Jan 10, 2024
A Victory for Washington’s Cougars
Cougar on a mossy log
By Sebastian Kennerknecht

Times are changing in Washington. Our Fish and Wildlife Commission protected cougars.

Late on December 15, 2023, the Washington Fish and Wildlife Commission voted overwhelmingly to support new rules that will protect Washington’s cougars and bears from overhunting.

The commission voted 7-2 in support of a petition filed by the Mountain Lion Foundation and our partners. The vote directs wildlife agency staff to revise rules in ways that should prevent overhunting and bring science and common sense back to cougar hunting laws. You can watch the debate and the vote through TVW.

This vote is a historic step in support of cougars, and commissioners deserve our support and thanks for a difficult and brave action on behalf of carnivores.

Commissioners asked hard questions about the petition and the science behind it, and in months to come, we expect them to push the department to develop strong new rules that protect cougars based on the concerns raised in our petition, and the department’s own science that we cited in the petition (science which a remarkable letter by 50 independent scientists endorsed).

Our petition asks for commonsense, science-based hunting rules that:

  • root hunting limits in the extensive field work conducted by Department of Fish and Wildlife biologists
  • cap all human-caused mortality (to avoid excessive killing by sheriffs undoing the science-based limits, for instance)
  • limit hunting to 12-16% of an area’s population (a limit based on careful scientific study, set to match natural mortality rates)
  • close loopholes that allow unlimited hunting of 18-24 month-old cougars

Commissioners and the Department will work together to develop rules based on the petition, and the Mountain Lion Foundation and our members will remain vigilant to ensure that the final rules embrace the petition’s original aims. We will not let this historic opportunity for reform be watered down by institutional inertia and pressure from anti-science special interests.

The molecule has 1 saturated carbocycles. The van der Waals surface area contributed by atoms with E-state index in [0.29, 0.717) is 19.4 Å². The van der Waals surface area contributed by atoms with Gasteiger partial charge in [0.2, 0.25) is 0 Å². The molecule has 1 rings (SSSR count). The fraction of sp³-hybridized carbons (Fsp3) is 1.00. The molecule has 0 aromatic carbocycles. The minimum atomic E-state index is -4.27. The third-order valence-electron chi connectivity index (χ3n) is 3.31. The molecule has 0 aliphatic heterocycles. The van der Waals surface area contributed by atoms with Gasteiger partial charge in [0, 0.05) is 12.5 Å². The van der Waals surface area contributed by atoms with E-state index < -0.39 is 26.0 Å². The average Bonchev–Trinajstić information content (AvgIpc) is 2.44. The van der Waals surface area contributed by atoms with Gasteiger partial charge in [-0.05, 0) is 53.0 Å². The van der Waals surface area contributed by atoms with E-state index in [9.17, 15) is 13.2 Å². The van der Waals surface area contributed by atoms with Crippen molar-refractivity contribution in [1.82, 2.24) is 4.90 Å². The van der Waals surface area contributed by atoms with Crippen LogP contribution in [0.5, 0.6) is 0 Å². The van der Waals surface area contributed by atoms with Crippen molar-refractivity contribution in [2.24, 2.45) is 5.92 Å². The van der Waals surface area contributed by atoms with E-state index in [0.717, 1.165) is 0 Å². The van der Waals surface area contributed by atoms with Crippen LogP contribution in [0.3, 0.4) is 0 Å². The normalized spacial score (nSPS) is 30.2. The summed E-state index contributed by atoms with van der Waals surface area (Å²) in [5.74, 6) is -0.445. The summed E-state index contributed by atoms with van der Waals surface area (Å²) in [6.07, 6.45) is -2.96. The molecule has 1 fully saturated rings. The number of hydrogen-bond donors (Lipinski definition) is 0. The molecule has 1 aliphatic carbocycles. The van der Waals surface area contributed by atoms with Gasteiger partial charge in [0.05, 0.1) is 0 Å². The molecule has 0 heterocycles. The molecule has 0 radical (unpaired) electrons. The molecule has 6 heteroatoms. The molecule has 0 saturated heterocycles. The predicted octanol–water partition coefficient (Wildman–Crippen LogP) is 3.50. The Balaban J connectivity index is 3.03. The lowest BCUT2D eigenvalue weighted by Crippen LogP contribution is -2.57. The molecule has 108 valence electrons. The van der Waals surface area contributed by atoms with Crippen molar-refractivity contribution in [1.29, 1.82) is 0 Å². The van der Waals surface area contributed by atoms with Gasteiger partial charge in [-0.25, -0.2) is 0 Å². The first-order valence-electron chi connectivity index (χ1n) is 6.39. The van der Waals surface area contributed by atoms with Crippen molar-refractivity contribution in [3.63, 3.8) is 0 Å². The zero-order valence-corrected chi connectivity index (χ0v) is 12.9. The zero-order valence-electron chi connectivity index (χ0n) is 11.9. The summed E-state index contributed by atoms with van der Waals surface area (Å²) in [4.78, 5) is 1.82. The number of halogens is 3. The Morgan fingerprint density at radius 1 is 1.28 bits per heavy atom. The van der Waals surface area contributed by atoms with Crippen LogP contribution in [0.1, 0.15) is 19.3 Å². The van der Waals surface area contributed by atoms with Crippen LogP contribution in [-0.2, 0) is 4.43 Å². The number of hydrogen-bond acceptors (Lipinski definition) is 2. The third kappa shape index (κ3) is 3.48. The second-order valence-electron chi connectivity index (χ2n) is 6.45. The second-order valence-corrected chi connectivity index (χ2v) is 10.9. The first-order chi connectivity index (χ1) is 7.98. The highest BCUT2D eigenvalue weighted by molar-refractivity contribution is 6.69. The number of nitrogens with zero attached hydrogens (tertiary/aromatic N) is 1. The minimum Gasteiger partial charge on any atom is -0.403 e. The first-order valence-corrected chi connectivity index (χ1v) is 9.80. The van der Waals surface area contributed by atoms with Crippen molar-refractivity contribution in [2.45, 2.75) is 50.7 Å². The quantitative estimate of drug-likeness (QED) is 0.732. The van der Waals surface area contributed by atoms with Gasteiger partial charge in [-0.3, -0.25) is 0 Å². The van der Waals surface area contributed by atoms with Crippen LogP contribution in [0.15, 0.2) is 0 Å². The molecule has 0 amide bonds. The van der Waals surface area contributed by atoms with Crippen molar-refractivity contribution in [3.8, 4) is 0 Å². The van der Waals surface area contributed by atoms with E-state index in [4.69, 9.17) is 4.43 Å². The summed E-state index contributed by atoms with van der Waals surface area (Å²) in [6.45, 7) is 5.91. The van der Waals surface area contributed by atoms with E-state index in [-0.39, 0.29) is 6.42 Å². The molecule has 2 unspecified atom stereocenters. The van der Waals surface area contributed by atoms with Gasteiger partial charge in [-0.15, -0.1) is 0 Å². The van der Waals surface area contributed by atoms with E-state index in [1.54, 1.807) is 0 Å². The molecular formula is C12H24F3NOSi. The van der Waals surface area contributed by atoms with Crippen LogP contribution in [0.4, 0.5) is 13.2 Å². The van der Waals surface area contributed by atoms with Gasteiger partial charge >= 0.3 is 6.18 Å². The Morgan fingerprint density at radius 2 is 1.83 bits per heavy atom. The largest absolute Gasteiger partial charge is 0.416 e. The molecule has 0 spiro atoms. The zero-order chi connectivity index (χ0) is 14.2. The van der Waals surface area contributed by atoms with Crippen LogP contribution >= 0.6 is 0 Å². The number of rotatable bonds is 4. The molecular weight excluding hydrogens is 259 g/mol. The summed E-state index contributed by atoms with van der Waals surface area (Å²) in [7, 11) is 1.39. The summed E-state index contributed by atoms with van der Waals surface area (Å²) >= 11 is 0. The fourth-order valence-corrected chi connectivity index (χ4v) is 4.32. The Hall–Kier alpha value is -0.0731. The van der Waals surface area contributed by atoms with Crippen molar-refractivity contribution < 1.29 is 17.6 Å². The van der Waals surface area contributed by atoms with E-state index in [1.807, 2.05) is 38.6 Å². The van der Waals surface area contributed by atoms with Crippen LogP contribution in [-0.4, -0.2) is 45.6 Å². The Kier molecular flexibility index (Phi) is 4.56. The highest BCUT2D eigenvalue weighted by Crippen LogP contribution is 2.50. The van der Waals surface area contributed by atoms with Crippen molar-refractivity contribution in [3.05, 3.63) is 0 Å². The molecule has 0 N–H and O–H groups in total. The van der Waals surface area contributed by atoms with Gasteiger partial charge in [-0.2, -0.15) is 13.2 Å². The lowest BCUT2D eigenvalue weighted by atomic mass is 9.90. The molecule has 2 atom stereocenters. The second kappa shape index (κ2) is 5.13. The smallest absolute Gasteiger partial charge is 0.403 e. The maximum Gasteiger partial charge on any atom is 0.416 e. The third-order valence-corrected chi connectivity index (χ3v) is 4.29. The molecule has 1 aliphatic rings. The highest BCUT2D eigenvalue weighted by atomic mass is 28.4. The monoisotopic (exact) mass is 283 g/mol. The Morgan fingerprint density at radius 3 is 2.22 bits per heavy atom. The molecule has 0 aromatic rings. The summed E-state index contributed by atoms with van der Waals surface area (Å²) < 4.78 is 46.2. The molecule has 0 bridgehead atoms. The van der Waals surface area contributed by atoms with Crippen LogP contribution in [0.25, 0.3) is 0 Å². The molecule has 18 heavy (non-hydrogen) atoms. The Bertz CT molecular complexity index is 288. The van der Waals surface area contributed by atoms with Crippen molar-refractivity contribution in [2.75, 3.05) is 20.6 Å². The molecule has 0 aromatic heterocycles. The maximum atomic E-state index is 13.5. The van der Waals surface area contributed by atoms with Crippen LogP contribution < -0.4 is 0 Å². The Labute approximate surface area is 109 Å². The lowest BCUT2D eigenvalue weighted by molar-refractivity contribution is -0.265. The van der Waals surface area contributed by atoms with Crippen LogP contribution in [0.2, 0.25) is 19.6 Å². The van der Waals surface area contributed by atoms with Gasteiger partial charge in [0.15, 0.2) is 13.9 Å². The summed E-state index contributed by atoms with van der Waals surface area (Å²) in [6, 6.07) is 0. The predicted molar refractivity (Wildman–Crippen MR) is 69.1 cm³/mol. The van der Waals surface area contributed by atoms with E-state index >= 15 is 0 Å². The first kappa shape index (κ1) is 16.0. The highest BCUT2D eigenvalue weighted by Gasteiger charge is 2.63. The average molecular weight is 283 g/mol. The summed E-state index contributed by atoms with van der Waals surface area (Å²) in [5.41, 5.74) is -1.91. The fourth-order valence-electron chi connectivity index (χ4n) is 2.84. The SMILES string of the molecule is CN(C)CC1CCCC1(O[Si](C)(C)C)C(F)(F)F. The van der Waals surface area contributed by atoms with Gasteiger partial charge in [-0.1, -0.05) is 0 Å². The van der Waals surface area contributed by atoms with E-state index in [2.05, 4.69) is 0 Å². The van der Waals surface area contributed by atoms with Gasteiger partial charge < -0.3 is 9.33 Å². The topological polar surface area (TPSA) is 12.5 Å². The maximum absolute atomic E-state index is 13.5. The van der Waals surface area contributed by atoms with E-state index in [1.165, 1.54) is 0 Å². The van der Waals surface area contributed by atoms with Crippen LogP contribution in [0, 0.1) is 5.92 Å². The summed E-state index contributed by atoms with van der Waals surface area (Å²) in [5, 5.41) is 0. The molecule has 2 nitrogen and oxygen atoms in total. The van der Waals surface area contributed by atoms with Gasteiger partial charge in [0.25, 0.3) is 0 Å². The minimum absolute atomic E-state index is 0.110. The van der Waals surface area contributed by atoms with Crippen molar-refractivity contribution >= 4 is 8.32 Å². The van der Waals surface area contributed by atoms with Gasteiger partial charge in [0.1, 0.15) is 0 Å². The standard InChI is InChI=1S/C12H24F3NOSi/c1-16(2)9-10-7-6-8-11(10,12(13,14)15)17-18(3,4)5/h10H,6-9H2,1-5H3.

This victory happened because mountain lion supporters turned out in large numbers, sending emails and testifying in the hearing to make sure commissioners understood the need for new rules to protect cougars. The victory also came because Mountain Lion Foundation supporters have lobbied the Washington governor many times in recent years to appoint conservation-minded commissioners who will turn to the best science to guide policy. Those new commissioners voted to approve this petition. This represents a dramatic swing in the commission’s approach, away from the “shoot first” ideology that long dominated Western approaches to carnivore management.

This victory is not the end of our work in Washington. First, new rules be drafted and voted on by commissioners in the next few months, to ensure the rules take effect before hunting seasons begin again. After that, the department must enforce the new policy, and continue conducting world-class science to assess the hunting rates that will do the least harm possible to cougar populations. And the Mountain Lion Foundation’s ongoing work to advocate coexistence with cougars will continue in partnership with the Department and communities statewide.

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